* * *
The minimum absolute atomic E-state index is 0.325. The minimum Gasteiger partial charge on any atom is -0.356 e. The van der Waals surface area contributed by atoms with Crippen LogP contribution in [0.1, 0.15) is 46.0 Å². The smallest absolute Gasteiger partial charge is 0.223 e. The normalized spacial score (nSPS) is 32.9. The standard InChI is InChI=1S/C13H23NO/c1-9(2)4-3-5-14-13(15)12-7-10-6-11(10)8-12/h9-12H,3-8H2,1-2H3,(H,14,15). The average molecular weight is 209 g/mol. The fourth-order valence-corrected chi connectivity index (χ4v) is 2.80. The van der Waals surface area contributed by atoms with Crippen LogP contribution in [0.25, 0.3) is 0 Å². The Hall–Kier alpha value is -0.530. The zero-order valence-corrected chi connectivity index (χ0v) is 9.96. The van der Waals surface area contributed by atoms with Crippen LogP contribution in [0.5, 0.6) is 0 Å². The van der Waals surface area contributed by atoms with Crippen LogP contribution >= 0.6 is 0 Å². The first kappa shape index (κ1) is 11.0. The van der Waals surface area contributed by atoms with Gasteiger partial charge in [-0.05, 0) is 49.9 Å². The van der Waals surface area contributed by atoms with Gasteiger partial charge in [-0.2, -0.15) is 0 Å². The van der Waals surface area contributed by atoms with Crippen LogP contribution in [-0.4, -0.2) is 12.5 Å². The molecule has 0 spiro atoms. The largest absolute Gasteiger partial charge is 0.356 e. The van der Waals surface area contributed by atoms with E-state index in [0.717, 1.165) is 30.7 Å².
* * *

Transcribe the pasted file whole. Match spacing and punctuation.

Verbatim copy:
The minimum absolute atomic E-state index is 0.325. The minimum Gasteiger partial charge on any atom is -0.356 e. The van der Waals surface area contributed by atoms with Crippen LogP contribution in [0.1, 0.15) is 46.0 Å². The smallest absolute Gasteiger partial charge is 0.223 e. The normalized spacial score (nSPS) is 32.9. The standard InChI is InChI=1S/C13H23NO/c1-9(2)4-3-5-14-13(15)12-7-10-6-11(10)8-12/h9-12H,3-8H2,1-2H3,(H,14,15). The average molecular weight is 209 g/mol. The fourth-order valence-corrected chi connectivity index (χ4v) is 2.80. The van der Waals surface area contributed by atoms with Crippen LogP contribution in [0.25, 0.3) is 0 Å². The Hall–Kier alpha value is -0.530. The zero-order valence-corrected chi connectivity index (χ0v) is 9.96. The van der Waals surface area contributed by atoms with Crippen LogP contribution in [0.5, 0.6) is 0 Å². The van der Waals surface area contributed by atoms with Crippen LogP contribution >= 0.6 is 0 Å². The first kappa shape index (κ1) is 11.0. The van der Waals surface area contributed by atoms with Gasteiger partial charge in [-0.05, 0) is 49.9 Å². The van der Waals surface area contributed by atoms with Gasteiger partial charge in [-0.2, -0.15) is 0 Å². The van der Waals surface area contributed by atoms with Crippen LogP contribution in [-0.4, -0.2) is 12.5 Å². The molecule has 0 spiro atoms. The largest absolute Gasteiger partial charge is 0.356 e. The van der Waals surface area contributed by atoms with E-state index in [0.717, 1.165) is 30.7 Å².